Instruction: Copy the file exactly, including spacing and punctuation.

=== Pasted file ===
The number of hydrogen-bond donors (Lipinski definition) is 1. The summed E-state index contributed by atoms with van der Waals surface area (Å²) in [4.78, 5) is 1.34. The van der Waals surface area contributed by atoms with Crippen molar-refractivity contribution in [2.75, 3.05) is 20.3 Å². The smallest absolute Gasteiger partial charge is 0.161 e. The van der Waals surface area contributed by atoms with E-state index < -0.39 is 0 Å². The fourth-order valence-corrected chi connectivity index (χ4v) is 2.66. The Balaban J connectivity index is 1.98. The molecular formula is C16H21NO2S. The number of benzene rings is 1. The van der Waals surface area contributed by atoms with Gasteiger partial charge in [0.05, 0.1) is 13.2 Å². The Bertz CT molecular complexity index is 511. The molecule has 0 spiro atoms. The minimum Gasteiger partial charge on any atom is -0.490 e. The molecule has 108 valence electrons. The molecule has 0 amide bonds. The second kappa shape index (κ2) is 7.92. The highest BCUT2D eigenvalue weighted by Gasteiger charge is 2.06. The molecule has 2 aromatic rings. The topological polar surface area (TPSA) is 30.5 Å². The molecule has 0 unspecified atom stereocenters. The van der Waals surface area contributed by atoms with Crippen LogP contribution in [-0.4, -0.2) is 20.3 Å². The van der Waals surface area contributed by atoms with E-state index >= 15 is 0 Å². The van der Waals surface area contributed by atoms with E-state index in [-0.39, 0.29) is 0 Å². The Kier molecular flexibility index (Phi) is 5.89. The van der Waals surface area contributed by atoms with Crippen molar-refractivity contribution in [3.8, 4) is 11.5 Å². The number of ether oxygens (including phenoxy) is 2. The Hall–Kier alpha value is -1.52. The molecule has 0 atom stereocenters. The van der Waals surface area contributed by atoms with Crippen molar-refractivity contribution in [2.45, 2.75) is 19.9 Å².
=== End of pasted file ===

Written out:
The number of hydrogen-bond donors (Lipinski definition) is 1. The summed E-state index contributed by atoms with van der Waals surface area (Å²) in [4.78, 5) is 1.34. The van der Waals surface area contributed by atoms with Crippen molar-refractivity contribution in [2.75, 3.05) is 20.3 Å². The smallest absolute Gasteiger partial charge is 0.161 e. The van der Waals surface area contributed by atoms with E-state index < -0.39 is 0 Å². The fourth-order valence-corrected chi connectivity index (χ4v) is 2.66. The Balaban J connectivity index is 1.98. The molecular formula is C16H21NO2S. The number of benzene rings is 1. The van der Waals surface area contributed by atoms with Gasteiger partial charge in [0.05, 0.1) is 13.2 Å². The Bertz CT molecular complexity index is 511. The molecule has 0 spiro atoms. The minimum Gasteiger partial charge on any atom is -0.490 e. The molecule has 108 valence electrons. The molecule has 0 amide bonds. The second kappa shape index (κ2) is 7.92. The highest BCUT2D eigenvalue weighted by Gasteiger charge is 2.06. The molecule has 2 aromatic rings. The topological polar surface area (TPSA) is 30.5 Å². The molecule has 0 unspecified atom stereocenters. The van der Waals surface area contributed by atoms with Crippen LogP contribution in [-0.4, -0.2) is 20.3 Å². The van der Waals surface area contributed by atoms with E-state index >= 15 is 0 Å². The van der Waals surface area contributed by atoms with E-state index in [-0.39, 0.29) is 0 Å². The Kier molecular flexibility index (Phi) is 5.89. The van der Waals surface area contributed by atoms with Crippen molar-refractivity contribution in [3.8, 4) is 11.5 Å². The number of ether oxygens (including phenoxy) is 2. The Hall–Kier alpha value is -1.52. The molecule has 0 atom stereocenters. The van der Waals surface area contributed by atoms with Crippen molar-refractivity contribution in [2.45, 2.75) is 19.9 Å².